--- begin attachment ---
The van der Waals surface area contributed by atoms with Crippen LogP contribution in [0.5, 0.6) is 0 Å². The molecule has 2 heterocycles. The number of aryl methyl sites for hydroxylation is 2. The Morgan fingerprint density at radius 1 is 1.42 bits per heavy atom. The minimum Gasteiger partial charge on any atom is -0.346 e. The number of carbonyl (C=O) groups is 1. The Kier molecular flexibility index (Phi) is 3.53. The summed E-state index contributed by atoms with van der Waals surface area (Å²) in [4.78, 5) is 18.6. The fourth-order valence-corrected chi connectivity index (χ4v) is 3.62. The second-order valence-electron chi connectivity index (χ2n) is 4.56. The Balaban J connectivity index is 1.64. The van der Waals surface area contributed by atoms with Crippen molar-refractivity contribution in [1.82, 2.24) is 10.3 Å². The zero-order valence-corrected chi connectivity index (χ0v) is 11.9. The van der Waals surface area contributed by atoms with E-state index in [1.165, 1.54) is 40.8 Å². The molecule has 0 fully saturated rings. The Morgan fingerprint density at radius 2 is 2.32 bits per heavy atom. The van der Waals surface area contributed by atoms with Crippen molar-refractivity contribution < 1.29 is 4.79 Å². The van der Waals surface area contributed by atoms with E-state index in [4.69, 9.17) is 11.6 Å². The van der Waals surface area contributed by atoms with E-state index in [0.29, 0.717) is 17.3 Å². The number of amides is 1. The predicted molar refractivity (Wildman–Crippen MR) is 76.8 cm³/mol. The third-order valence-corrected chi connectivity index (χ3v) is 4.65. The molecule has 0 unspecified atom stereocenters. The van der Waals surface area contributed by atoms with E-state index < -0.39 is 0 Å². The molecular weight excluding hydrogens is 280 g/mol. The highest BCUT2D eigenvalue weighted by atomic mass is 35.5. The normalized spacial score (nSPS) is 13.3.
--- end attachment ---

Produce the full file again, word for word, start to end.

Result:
The van der Waals surface area contributed by atoms with Crippen LogP contribution in [0.5, 0.6) is 0 Å². The molecule has 2 heterocycles. The number of aryl methyl sites for hydroxylation is 2. The Morgan fingerprint density at radius 1 is 1.42 bits per heavy atom. The minimum Gasteiger partial charge on any atom is -0.346 e. The number of carbonyl (C=O) groups is 1. The Kier molecular flexibility index (Phi) is 3.53. The summed E-state index contributed by atoms with van der Waals surface area (Å²) in [4.78, 5) is 18.6. The fourth-order valence-corrected chi connectivity index (χ4v) is 3.62. The second-order valence-electron chi connectivity index (χ2n) is 4.56. The Balaban J connectivity index is 1.64. The van der Waals surface area contributed by atoms with Crippen molar-refractivity contribution in [1.82, 2.24) is 10.3 Å². The zero-order valence-corrected chi connectivity index (χ0v) is 11.9. The van der Waals surface area contributed by atoms with E-state index in [1.165, 1.54) is 40.8 Å². The molecule has 0 fully saturated rings. The Morgan fingerprint density at radius 2 is 2.32 bits per heavy atom. The van der Waals surface area contributed by atoms with Crippen molar-refractivity contribution < 1.29 is 4.79 Å². The van der Waals surface area contributed by atoms with E-state index in [4.69, 9.17) is 11.6 Å². The van der Waals surface area contributed by atoms with E-state index in [0.29, 0.717) is 17.3 Å². The number of amides is 1. The predicted molar refractivity (Wildman–Crippen MR) is 76.8 cm³/mol. The third-order valence-corrected chi connectivity index (χ3v) is 4.65. The molecule has 0 unspecified atom stereocenters. The van der Waals surface area contributed by atoms with E-state index < -0.39 is 0 Å². The molecular weight excluding hydrogens is 280 g/mol. The highest BCUT2D eigenvalue weighted by atomic mass is 35.5. The normalized spacial score (nSPS) is 13.3.